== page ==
Return to Alrest and discover the province of Torna in Xenoblade Chronicles 2’s story expansion. Set 500 years before the events of the second game, Torna: The Golden Country details the uprising against Malos’ brutality and destruction on the people. Between an upgraded battle system and an intricately woven and emotional storyline, this is a prequel Xenoblade fans wouldn’t want to miss.
Xenoblade Chronicles 2 launched last December on Nintendo’s flagship console and was received well by critics – scoring an 8.5/10 from us – and fans alike. Since then, the JRPG Switch game has seen a myriad of updates and DLC drops, including new main quests, rare blades and items. But when Torna: The Golden Country was unveiled at Nintendo’s E3 showcase earlier this year, fans have been counting down the days since. For the first time in Xenoblade Chronicles 2, Blades are now playable characters, enabling you to switch between Drivers and their Blades at will in the field or within battle. Perhaps that’s what makes XC2’s story expansion pack so enjoyable. There’s an entirely different battle strategy at play, blending the greatness of chain combos and elemental bursts into something much more unique and easy to grasp.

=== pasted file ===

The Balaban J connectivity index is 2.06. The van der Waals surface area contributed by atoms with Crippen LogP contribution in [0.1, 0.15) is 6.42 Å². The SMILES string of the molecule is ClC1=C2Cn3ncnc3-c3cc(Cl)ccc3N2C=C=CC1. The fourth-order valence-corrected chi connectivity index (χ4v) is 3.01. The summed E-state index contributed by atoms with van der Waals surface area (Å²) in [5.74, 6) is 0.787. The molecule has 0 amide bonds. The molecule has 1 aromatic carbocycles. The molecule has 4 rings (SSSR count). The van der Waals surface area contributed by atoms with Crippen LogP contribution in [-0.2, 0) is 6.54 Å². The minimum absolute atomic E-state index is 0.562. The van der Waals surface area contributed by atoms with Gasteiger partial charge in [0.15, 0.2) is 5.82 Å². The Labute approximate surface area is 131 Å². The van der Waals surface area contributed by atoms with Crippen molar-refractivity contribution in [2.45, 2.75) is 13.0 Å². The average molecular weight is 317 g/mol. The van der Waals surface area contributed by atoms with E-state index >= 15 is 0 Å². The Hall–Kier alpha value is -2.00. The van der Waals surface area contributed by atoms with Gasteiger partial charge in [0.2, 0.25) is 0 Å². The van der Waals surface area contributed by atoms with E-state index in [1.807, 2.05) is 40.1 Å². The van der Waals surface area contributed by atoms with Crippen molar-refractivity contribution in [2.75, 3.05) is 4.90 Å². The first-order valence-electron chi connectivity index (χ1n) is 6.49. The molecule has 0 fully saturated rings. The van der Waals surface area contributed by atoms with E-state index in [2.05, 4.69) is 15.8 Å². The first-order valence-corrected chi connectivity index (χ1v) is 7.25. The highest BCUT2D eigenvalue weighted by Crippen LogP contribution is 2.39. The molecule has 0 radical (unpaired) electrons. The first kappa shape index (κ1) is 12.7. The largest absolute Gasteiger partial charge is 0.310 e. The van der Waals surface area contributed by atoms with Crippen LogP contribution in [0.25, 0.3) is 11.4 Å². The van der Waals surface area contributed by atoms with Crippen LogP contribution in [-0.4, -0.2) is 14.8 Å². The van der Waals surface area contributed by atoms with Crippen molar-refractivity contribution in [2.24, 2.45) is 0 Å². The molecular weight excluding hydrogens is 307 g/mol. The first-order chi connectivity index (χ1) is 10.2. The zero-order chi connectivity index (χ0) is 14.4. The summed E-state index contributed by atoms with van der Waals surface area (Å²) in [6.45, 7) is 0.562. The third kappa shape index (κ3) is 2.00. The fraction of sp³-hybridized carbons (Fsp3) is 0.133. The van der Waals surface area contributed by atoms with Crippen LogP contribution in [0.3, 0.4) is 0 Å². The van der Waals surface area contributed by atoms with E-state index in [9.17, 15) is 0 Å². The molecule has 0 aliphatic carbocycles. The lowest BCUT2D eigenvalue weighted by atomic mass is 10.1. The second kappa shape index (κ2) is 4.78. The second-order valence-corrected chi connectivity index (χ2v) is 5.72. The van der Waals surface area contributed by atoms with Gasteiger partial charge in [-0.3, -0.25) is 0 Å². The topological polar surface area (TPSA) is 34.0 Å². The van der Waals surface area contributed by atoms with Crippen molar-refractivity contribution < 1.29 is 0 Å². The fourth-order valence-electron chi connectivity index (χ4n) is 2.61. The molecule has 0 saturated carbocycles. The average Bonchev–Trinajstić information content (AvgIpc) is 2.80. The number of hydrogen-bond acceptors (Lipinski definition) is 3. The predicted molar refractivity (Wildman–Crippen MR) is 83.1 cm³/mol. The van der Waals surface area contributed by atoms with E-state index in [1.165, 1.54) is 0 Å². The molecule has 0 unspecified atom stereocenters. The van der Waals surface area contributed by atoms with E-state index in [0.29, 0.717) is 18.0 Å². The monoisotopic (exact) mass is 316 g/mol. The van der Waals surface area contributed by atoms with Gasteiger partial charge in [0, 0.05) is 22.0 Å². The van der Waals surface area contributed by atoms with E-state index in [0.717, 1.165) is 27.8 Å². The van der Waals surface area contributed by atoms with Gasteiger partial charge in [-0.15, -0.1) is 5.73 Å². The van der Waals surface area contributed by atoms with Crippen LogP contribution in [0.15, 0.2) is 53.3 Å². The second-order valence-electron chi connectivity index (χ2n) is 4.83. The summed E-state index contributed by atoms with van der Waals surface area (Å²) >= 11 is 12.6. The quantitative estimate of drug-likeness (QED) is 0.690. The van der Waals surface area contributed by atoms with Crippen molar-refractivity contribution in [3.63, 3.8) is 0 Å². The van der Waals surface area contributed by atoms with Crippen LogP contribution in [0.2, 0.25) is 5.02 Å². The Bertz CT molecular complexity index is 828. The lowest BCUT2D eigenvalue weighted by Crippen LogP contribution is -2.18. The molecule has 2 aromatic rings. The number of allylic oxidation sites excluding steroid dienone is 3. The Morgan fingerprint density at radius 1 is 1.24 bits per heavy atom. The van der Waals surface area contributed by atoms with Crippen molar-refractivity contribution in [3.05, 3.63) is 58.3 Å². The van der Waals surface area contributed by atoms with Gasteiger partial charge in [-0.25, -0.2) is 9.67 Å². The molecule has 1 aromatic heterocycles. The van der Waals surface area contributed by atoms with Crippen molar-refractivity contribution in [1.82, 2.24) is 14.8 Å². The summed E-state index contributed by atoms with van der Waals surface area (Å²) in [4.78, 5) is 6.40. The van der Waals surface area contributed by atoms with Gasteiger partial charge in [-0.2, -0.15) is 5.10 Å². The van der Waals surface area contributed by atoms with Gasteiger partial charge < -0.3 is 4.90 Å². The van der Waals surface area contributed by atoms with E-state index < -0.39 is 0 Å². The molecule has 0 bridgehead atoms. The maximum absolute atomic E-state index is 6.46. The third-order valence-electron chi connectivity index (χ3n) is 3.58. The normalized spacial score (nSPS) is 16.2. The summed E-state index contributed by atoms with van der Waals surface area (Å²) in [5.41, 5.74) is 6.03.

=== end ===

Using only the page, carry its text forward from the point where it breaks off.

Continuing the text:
Players will begin their journey into Torna with Jin, the silver sleuth Blade, and his Driver Lora the mercenary. They’ve witnessed 17 years of hardships together, perfecting their battle technique with just one sword in combat. Fiercely protective of Lora, Jin is a complex character and exudes delicate grace and poise from his chilly exterior. His mysterious background, as seen with Rex in XC2, becomes a little less cloudy in the prequel as it centres on Lora and Jin’s relationship. Even Haze, Lora’s additional Blade, feels jealous at times. Developer Monolith Soft, together with writer Tetsuya Takahashi, builds Torna: The Golden Country as a window in time, painting a softer and less barbaric Jin, an Aegis dripping with sarcasm in Mythra and a terrifying foe in Malos that’s ready to taste the blood of his victims. Only with the help of the legendary Addam and Mythra, alongside Mor Ardain’s HRH Hugo and Brighid, can Lora and Jin hope to stop the desolation of Torna and overrule Quaestor Amalthus’s Blade, Malos.